7. I've traveled around the world with my parents from a young age. "Back in the day" no one carried water bottles everywhere with them, and folks were not keeling over from dehydration. We were in Egypt and Jordan in August, for goodness sake, and no one had water with them. This was in the mid 1970s. These days I only carry a water bottle when I know I won't have access to any water or other beverage for an extended period of time. I have a collapsible one that fits in my larger crossbody purse -- but it is still not large by the standards of many that I see... As for onboard ship, I don't bring an insulated mug. My hot beverage of choice is espresso; consumed quickly while hot.
  8. What's wrong with a "fancy top with black pants"? To me it's the equivalent of your LBD. Not everyone prefers to wear a dress...
  9. I hope you find another line that is a better fit for your preferences.
  10. We are all different. I understand your priorities, but I personally would rather sail on an R class ship in the lowest category cabin if the itinerary is just what I want. I am hoping I will find other like-minded people on the R class ship I will be on.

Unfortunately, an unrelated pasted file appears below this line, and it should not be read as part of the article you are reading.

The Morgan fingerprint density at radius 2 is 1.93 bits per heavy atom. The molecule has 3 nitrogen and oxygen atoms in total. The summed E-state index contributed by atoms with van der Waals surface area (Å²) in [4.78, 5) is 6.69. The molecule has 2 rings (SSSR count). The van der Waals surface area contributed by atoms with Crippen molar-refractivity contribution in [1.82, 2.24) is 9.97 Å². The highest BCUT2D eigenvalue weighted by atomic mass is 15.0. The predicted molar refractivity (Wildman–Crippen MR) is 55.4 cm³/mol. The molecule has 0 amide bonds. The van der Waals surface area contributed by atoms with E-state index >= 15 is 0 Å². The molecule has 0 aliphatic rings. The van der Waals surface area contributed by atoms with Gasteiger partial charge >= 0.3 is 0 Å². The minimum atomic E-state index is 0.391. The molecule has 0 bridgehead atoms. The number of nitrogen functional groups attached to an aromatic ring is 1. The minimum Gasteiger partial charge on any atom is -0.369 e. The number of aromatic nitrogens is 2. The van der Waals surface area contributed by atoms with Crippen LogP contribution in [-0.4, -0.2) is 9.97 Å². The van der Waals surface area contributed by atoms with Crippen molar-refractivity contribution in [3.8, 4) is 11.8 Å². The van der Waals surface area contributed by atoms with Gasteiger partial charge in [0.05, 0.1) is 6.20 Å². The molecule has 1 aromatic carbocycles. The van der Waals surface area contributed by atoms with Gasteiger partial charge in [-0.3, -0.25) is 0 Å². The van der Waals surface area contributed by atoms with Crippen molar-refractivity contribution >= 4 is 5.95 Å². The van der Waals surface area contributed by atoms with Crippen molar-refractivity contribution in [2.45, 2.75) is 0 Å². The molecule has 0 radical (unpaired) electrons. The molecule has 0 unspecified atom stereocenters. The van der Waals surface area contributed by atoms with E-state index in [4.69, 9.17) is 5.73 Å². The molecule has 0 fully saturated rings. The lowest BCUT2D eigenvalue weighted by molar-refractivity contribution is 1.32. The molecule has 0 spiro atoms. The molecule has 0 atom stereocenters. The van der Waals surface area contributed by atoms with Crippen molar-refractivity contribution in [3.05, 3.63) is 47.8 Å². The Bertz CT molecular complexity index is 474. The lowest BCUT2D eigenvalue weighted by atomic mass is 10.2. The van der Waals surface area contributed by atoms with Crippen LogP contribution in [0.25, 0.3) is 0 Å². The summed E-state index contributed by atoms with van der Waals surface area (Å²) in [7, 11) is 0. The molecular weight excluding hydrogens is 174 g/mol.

11. Keep in mind that getting from the port to Rome proper will take longer than an hour, whether by train or car. I have often recommended to people that a 3-day stay in Rome is needed: one day for the Vatican and associated sites, one day for "ancient Rome" and one for sites like the Pantheon, Piazza Navona, Trevi Fountain, possibly a museum. Private tour guides also have been advising (in recent years when crowds have steadily increased) that an inside visit to both the Colosseum and the Vatican may not be possible in a single port day. So do keep your expectations reasonable. The Museo Nazionale of Rome has several branches, but the most outstanding one is near Termini rail station. From there, the Borghese museum is not far. But to do both of those things would probably NOT leave you enough time to do more than have an outside visit to the Colosseum (and don't forget the Roman Forum next to it, also worth a visit...) The Museo Nazionale is normally not very crowded but I can't vouch for June 2. The Borghese Gallery requires a timed reservation in advance.